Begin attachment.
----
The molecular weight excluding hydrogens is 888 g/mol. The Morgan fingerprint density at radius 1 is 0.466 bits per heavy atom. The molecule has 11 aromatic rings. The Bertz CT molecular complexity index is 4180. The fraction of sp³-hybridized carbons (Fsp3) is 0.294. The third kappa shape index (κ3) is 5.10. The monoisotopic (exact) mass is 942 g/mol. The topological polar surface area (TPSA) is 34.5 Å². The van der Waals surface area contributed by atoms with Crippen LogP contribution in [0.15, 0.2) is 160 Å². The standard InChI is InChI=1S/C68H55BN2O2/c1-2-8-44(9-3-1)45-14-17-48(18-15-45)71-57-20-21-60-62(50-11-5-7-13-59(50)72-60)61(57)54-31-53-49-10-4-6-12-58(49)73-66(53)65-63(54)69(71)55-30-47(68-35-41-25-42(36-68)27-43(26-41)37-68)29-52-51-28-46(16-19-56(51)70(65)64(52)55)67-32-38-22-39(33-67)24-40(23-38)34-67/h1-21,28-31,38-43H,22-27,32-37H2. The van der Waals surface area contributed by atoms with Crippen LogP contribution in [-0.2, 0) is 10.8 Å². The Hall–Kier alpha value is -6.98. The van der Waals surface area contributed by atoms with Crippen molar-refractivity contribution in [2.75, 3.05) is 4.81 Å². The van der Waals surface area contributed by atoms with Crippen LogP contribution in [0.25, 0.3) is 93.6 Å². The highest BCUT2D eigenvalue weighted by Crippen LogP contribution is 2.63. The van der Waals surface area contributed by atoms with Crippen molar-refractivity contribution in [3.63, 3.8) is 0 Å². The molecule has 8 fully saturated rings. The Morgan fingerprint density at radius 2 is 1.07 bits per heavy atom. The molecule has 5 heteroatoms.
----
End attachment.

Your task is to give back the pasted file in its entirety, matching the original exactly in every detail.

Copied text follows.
The molecular weight excluding hydrogens is 888 g/mol. The Morgan fingerprint density at radius 1 is 0.466 bits per heavy atom. The molecule has 11 aromatic rings. The Bertz CT molecular complexity index is 4180. The fraction of sp³-hybridized carbons (Fsp3) is 0.294. The third kappa shape index (κ3) is 5.10. The monoisotopic (exact) mass is 942 g/mol. The topological polar surface area (TPSA) is 34.5 Å². The van der Waals surface area contributed by atoms with Crippen LogP contribution in [0.15, 0.2) is 160 Å². The standard InChI is InChI=1S/C68H55BN2O2/c1-2-8-44(9-3-1)45-14-17-48(18-15-45)71-57-20-21-60-62(50-11-5-7-13-59(50)72-60)61(57)54-31-53-49-10-4-6-12-58(49)73-66(53)65-63(54)69(71)55-30-47(68-35-41-25-42(36-68)27-43(26-41)37-68)29-52-51-28-46(16-19-56(51)70(65)64(52)55)67-32-38-22-39(33-67)24-40(23-38)34-67/h1-21,28-31,38-43H,22-27,32-37H2. The van der Waals surface area contributed by atoms with Crippen LogP contribution in [-0.2, 0) is 10.8 Å². The Hall–Kier alpha value is -6.98. The van der Waals surface area contributed by atoms with Crippen molar-refractivity contribution in [2.75, 3.05) is 4.81 Å². The van der Waals surface area contributed by atoms with Crippen LogP contribution in [0.25, 0.3) is 93.6 Å². The highest BCUT2D eigenvalue weighted by Crippen LogP contribution is 2.63. The van der Waals surface area contributed by atoms with Crippen molar-refractivity contribution in [3.63, 3.8) is 0 Å². The molecule has 8 fully saturated rings. The Morgan fingerprint density at radius 2 is 1.07 bits per heavy atom. The molecule has 5 heteroatoms.